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franklin county times

Two Meridian churches lend a hand
to Missouri church building project

By Staff
CONSTRUCTION CONTINUES Jake Ammon hammers together beams that soon will be part of the new sanctuary and offices of Calvary Baptist Church in Hannibal, Mo. Ammon and many others from Meridian volunteered their time on the building project. Below, Sawdust flies as Steve Jones saws down the middle of a piece of wood going into an interior wall at the new Calvary Baptist Church building in Hannibal, Mo. Holding the wood steady is Gerald Davidson. Both men are members of churches in Meridian, and traveled to Hannibal to volunteer their time and skill to help with the project. PHOTO BY DAN DALSTRA / HANNIBAL COURIER-POST
By Ida Brown / religion editor
June 21, 2003
Although excited about helping another church's building project, Fifteenth Avenue Baptist Church member Royce Atkins expected a recent mission trip in Hannibal, Mo., to be "business as usual."
The Rev. Dr. Jimmy Williams of Fellowship Baptist Church agreed that the mission trip exceeded everyone's expectations.
Atkins and Williams were part of a 27-member crew from the two Meridian churches who traveled to Hannibal to assist an ongoing construction project at Calvary Baptist Church.
For 11 weeks, more than 470 volunteer builders representing more than 30 churches including those in Virginia, Georgia, Florida, Alabama, Mississippi, Wisconsin, Iowa and Illinois will help in construction of the church's new sanctuary.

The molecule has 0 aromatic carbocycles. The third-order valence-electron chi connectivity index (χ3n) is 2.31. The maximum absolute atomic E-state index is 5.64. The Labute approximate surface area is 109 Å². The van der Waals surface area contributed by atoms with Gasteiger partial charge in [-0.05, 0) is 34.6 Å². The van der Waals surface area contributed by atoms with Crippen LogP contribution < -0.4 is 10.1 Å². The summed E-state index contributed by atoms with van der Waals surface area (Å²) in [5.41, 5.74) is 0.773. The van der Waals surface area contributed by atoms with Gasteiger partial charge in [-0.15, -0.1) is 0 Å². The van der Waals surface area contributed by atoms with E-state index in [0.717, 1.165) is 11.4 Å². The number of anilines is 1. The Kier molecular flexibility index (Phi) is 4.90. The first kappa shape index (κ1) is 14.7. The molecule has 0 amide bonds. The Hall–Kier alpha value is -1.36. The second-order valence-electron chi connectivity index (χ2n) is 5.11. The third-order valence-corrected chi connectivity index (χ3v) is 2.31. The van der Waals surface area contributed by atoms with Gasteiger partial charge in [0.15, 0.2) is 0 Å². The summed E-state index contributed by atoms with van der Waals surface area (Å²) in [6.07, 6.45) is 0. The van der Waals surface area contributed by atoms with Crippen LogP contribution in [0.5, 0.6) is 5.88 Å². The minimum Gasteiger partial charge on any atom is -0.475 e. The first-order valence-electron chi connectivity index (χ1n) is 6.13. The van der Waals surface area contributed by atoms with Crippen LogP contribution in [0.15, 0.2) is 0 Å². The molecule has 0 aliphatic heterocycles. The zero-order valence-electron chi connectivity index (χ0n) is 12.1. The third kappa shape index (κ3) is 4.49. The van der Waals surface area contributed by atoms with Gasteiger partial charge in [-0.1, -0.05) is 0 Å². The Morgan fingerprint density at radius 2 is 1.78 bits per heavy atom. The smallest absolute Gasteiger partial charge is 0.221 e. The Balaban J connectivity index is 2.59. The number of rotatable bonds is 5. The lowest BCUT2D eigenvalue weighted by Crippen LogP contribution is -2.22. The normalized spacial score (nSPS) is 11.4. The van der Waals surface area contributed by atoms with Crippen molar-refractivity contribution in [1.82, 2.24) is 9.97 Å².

The building that
almost wasn't
Calvary Baptist's new $1.8 million, 21,000-square-foot sanctuary will be added to the church's current multi-purpose building. The hexagon-shaped sanctuary will seat 600, and the building will include church offices, a welcome center and lobby, a media center, library and choir rehearsal suite.
In the planning stages for two years, the project seemed to just fall in place.
But then there was a setback.
The congregation began to pray to save the project. Alternatives included decreasing the building's size or paying for construction in phases.
Another option was to seek assistance from volunteer builders.
Within weeks, Anderson began receiving calls from churches around the country to sign up for the endeavor.
Two churches,
one mission
Like many Meridian churches, congregants of Fellowship and Fifteenth Avenue Baptist churches usually plan a mission trip during the summer. The churches two pastors are friends and two years ago, the congregations collaborated on a project in Kentucky.
While looking for a joint mission project for the two churches, Bird happened on the one in Hannibal.